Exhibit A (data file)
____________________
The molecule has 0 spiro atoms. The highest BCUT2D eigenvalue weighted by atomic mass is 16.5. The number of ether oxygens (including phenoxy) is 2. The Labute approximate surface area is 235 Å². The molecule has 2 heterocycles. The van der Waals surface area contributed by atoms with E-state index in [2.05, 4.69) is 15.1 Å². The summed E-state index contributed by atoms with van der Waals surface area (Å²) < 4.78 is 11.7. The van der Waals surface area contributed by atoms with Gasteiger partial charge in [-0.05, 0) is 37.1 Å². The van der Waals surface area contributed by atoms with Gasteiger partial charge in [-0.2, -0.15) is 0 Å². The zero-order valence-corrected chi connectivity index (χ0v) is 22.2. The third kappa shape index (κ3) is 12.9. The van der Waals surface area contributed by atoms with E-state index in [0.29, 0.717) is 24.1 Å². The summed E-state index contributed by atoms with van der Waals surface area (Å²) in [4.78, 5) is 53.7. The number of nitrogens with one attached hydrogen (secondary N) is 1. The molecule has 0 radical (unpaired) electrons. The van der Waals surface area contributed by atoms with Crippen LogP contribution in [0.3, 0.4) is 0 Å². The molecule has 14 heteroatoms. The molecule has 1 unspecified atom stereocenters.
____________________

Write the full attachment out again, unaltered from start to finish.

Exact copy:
The molecule has 0 spiro atoms. The highest BCUT2D eigenvalue weighted by atomic mass is 16.5. The number of ether oxygens (including phenoxy) is 2. The Labute approximate surface area is 235 Å². The molecule has 2 heterocycles. The van der Waals surface area contributed by atoms with E-state index in [2.05, 4.69) is 15.1 Å². The summed E-state index contributed by atoms with van der Waals surface area (Å²) < 4.78 is 11.7. The van der Waals surface area contributed by atoms with Gasteiger partial charge in [-0.05, 0) is 37.1 Å². The van der Waals surface area contributed by atoms with Gasteiger partial charge in [-0.2, -0.15) is 0 Å². The zero-order valence-corrected chi connectivity index (χ0v) is 22.2. The third kappa shape index (κ3) is 12.9. The van der Waals surface area contributed by atoms with E-state index in [0.29, 0.717) is 24.1 Å². The summed E-state index contributed by atoms with van der Waals surface area (Å²) in [4.78, 5) is 53.7. The number of nitrogens with one attached hydrogen (secondary N) is 1. The molecule has 0 radical (unpaired) electrons. The van der Waals surface area contributed by atoms with Crippen LogP contribution in [0.3, 0.4) is 0 Å². The molecule has 14 heteroatoms. The molecule has 1 unspecified atom stereocenters.